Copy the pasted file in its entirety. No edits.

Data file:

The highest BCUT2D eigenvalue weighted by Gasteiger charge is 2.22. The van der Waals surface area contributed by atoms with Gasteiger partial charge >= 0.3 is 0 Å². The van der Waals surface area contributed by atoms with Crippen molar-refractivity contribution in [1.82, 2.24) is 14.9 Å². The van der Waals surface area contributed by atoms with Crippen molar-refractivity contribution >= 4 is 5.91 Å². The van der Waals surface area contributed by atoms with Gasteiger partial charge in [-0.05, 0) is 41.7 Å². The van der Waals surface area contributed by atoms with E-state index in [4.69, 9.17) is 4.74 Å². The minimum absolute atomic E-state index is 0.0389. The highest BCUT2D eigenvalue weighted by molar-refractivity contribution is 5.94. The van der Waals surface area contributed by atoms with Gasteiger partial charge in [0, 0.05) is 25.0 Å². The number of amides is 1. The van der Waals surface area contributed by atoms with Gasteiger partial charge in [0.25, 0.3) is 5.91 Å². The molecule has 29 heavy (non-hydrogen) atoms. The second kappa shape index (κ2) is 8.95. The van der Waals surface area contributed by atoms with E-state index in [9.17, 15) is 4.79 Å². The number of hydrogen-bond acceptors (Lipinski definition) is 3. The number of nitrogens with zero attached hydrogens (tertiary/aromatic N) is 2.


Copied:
The highest BCUT2D eigenvalue weighted by Gasteiger charge is 2.22. The van der Waals surface area contributed by atoms with Gasteiger partial charge >= 0.3 is 0 Å². The van der Waals surface area contributed by atoms with Crippen molar-refractivity contribution in [1.82, 2.24) is 14.9 Å². The van der Waals surface area contributed by atoms with Crippen molar-refractivity contribution >= 4 is 5.91 Å². The van der Waals surface area contributed by atoms with Gasteiger partial charge in [-0.05, 0) is 41.7 Å². The van der Waals surface area contributed by atoms with E-state index in [4.69, 9.17) is 4.74 Å². The minimum absolute atomic E-state index is 0.0389. The highest BCUT2D eigenvalue weighted by molar-refractivity contribution is 5.94. The van der Waals surface area contributed by atoms with Gasteiger partial charge in [0, 0.05) is 25.0 Å². The number of amides is 1. The van der Waals surface area contributed by atoms with Gasteiger partial charge in [0.25, 0.3) is 5.91 Å². The molecule has 29 heavy (non-hydrogen) atoms. The second kappa shape index (κ2) is 8.95. The van der Waals surface area contributed by atoms with E-state index in [9.17, 15) is 4.79 Å². The number of hydrogen-bond acceptors (Lipinski definition) is 3. The number of nitrogens with zero attached hydrogens (tertiary/aromatic N) is 2.